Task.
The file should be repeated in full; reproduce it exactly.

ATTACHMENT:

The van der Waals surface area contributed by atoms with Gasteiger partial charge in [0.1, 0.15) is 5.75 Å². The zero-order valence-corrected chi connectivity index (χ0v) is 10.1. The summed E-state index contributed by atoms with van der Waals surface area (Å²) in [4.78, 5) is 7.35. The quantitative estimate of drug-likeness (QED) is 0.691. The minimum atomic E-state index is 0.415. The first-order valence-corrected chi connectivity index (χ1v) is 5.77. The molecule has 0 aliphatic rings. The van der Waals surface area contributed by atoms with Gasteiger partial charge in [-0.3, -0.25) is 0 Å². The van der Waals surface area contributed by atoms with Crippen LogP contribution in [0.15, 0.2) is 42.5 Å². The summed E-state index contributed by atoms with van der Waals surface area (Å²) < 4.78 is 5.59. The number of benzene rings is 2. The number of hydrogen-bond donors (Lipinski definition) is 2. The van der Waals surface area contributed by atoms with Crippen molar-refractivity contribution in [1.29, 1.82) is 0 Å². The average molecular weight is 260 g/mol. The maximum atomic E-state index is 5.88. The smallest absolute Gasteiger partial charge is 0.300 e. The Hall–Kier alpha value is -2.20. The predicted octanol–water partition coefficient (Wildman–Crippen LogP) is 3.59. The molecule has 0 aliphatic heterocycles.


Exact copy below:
The van der Waals surface area contributed by atoms with Gasteiger partial charge in [0.1, 0.15) is 5.75 Å². The zero-order valence-corrected chi connectivity index (χ0v) is 10.1. The summed E-state index contributed by atoms with van der Waals surface area (Å²) in [4.78, 5) is 7.35. The quantitative estimate of drug-likeness (QED) is 0.691. The minimum atomic E-state index is 0.415. The first-order valence-corrected chi connectivity index (χ1v) is 5.77. The molecule has 0 aliphatic rings. The van der Waals surface area contributed by atoms with Gasteiger partial charge in [-0.3, -0.25) is 0 Å². The van der Waals surface area contributed by atoms with Crippen LogP contribution in [0.15, 0.2) is 42.5 Å². The summed E-state index contributed by atoms with van der Waals surface area (Å²) < 4.78 is 5.59. The number of benzene rings is 2. The number of hydrogen-bond donors (Lipinski definition) is 2. The van der Waals surface area contributed by atoms with Crippen molar-refractivity contribution in [1.29, 1.82) is 0 Å². The average molecular weight is 260 g/mol. The maximum atomic E-state index is 5.88. The smallest absolute Gasteiger partial charge is 0.300 e. The Hall–Kier alpha value is -2.20. The predicted octanol–water partition coefficient (Wildman–Crippen LogP) is 3.59. The molecule has 0 aliphatic heterocycles.